• In one large urban school district, music teacher candidates are being asked to react to math and reading data during their interviews for a music teaching position. The justification from the district was along the lines of, "every teacher in our schools plays a role in producing these test results, so every teacher is required to understand what the data means and how to use it to improve their teaching."

    Except that every teacher in the district DOES NOT play a role in those students' test scores in those subjects--music teachers are not responsible for teaching the information on these tests, and should not be expected to teach this information. They weren't prepared to teach these subjects in their undergraduate or graduate Badass Teachers Association:

New York State Opt-out and the ESSA Title I Showdown | deutsch29

New York State Opt-out and the ESSA Title I Showdown | deutsch29:

New York State Opt-out and the ESSA Title I Showdown

On August 01, 2016, the New York State Allies for Public Education (NYSAPE) offered this press release regarding New York students in grades 3 through 8 opting out of the state’s Common Core-associated tests in math and English language arts (ELA).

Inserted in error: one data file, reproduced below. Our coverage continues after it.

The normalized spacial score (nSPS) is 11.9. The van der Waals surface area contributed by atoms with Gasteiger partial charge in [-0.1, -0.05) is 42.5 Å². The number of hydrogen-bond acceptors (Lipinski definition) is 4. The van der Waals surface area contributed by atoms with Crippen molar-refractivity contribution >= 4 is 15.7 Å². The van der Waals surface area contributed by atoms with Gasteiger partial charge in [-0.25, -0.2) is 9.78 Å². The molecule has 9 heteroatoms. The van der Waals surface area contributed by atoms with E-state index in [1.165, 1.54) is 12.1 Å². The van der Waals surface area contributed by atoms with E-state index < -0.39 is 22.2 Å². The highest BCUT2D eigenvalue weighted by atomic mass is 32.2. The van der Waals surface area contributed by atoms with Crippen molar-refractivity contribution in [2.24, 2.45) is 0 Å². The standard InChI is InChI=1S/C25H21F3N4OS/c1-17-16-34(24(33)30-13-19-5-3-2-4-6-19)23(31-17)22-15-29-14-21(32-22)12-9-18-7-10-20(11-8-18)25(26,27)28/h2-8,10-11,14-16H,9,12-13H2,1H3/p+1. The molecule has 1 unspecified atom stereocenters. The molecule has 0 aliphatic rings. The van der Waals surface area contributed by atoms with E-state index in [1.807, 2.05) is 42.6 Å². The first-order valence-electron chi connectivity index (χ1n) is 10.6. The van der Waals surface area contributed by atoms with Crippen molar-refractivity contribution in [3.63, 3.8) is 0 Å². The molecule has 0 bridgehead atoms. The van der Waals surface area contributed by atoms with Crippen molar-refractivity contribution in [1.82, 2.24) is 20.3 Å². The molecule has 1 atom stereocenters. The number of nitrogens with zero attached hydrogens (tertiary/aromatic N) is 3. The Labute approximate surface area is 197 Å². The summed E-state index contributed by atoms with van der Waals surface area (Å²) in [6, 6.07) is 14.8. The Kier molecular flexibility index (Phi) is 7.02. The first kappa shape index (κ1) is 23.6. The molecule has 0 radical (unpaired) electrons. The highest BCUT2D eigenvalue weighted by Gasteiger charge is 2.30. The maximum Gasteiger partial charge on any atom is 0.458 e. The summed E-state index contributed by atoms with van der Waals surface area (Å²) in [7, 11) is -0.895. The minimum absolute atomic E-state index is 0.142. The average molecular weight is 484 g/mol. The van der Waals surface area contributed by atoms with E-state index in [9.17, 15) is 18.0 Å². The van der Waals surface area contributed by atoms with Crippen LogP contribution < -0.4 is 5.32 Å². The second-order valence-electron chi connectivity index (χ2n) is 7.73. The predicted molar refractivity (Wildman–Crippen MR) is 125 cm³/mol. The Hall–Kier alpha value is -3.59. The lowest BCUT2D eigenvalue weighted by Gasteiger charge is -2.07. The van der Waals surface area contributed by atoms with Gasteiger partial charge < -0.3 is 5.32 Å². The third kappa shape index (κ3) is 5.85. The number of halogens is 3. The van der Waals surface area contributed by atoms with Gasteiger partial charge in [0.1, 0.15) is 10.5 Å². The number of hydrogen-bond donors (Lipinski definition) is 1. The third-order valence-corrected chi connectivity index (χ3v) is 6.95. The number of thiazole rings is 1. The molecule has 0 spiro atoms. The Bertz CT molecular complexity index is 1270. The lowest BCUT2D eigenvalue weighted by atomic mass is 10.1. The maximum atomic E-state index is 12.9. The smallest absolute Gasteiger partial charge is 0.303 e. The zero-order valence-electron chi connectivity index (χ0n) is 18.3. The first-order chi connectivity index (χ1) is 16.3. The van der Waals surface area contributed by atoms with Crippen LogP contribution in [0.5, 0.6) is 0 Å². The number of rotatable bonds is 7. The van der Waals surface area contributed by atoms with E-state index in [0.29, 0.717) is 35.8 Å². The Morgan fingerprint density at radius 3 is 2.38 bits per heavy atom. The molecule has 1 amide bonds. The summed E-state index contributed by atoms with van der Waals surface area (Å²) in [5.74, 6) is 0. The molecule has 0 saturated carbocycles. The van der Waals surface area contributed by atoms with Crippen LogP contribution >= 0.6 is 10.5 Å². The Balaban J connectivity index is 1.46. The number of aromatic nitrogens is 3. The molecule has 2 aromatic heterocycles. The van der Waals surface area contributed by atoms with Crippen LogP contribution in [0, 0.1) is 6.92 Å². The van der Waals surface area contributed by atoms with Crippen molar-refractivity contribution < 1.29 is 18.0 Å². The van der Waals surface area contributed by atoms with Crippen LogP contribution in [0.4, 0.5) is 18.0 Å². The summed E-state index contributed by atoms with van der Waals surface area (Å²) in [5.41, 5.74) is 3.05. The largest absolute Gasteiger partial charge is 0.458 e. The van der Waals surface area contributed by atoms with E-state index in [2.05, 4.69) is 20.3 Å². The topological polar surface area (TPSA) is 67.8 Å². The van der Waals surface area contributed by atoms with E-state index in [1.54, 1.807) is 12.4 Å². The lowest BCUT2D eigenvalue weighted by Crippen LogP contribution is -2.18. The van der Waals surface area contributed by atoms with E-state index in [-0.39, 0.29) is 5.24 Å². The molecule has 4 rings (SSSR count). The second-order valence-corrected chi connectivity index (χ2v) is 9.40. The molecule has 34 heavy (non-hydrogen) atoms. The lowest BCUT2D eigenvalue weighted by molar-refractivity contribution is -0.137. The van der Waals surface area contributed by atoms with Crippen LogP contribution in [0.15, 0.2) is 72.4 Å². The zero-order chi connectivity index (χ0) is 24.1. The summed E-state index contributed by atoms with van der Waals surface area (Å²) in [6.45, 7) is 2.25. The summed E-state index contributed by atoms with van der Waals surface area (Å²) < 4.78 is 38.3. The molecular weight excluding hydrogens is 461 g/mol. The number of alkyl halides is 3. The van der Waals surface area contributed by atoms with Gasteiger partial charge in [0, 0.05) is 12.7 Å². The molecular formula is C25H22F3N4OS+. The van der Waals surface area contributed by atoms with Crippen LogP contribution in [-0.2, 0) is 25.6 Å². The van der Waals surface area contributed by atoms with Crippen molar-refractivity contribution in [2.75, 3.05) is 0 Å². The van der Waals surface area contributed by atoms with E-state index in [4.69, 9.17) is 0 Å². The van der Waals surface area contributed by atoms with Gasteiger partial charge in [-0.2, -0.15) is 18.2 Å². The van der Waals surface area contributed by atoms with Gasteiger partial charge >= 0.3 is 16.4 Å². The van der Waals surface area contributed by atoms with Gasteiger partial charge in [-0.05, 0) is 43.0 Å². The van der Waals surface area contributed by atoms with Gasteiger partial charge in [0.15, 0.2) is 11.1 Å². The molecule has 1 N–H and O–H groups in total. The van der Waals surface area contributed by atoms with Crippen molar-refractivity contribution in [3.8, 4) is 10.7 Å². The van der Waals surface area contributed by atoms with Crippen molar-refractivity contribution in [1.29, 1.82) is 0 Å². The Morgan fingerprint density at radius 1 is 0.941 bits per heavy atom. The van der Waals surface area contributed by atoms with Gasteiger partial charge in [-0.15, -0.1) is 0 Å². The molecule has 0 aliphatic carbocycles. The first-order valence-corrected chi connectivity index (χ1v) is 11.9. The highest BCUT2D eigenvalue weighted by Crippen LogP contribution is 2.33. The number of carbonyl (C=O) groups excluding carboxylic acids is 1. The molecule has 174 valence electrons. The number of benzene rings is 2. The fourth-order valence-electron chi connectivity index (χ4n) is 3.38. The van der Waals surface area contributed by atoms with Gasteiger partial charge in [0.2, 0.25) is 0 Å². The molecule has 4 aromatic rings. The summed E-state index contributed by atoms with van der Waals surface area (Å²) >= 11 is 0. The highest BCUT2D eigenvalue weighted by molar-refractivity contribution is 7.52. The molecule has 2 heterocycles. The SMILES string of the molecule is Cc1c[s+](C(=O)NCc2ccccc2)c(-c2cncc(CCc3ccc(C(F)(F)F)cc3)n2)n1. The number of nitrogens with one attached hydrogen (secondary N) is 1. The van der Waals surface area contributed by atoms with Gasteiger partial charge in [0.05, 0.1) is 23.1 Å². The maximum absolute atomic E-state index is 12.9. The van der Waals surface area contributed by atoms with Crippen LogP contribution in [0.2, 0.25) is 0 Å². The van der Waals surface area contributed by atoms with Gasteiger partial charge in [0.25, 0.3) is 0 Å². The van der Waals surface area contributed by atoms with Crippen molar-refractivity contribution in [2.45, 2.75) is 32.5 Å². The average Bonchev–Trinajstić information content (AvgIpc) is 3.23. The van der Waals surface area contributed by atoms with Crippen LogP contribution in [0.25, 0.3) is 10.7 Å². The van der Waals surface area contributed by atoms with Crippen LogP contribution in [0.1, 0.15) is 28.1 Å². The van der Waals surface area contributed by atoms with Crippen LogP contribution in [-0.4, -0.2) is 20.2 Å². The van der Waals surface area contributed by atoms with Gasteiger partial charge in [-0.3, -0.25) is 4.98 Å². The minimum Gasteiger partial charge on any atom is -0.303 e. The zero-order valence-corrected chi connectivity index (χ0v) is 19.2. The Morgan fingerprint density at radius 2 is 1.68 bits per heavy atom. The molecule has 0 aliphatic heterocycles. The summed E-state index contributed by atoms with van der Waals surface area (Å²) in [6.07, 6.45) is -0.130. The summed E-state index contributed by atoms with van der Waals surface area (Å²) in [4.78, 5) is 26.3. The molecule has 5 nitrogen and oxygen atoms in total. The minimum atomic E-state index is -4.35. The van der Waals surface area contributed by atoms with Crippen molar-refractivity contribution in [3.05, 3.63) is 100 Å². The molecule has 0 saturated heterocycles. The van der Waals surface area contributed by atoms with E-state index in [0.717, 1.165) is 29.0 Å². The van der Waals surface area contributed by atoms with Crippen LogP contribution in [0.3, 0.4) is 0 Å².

The NYSAPE press release begins as follows:
This past Friday afternoon, the New York State Education Department (NYSED) released the results of the 2016 NYS Common Core 3-8 ELA and math results. Despite expensive ad campaigns from Gates-funded advocacy groups and the distribution of “Anti Opt-out” toolkits by Commissioner Elia aimed at persuading parents to opt in to state tests, the test non-participation rate increased from 20 percent last year to 22 percent. [Emphasis added.]
One could think of the opt out percentages in terms of test takers: 80 percent in 2015, and 78 percent in 2016.
Of course, when it comes to states’ applying to the US Department of Education (USDOE) for Title I funding, the magic number indicating what Congress has determined to be the minimum percentage of eligible test takers completing those state-level math and ELA tests is 95 percent.
According to a USDOE letter sent to the New York “Chief State School Officer” on December 22, 2015 (following that 80 percent test completion rate), USDOE stated possible actions for 2015-16 testing that did not meet the prescribed 95 percent threshold:
If a State with participation rates below 95% in the 2014−2015 school year fails to assess at least 95% of its students on the statewide assessment in the 2015−2016 school year, ED (USDOE) will take one or more of the following actions: (1) withhold Title I, Part A State administrative funds; (2) place the State’s Title I, Part A grant on high-risk status and direct the State to use a portion of its Title I State administrative funds to address low 
New York State Opt-out and the ESSA Title I Showdown | deutsch29: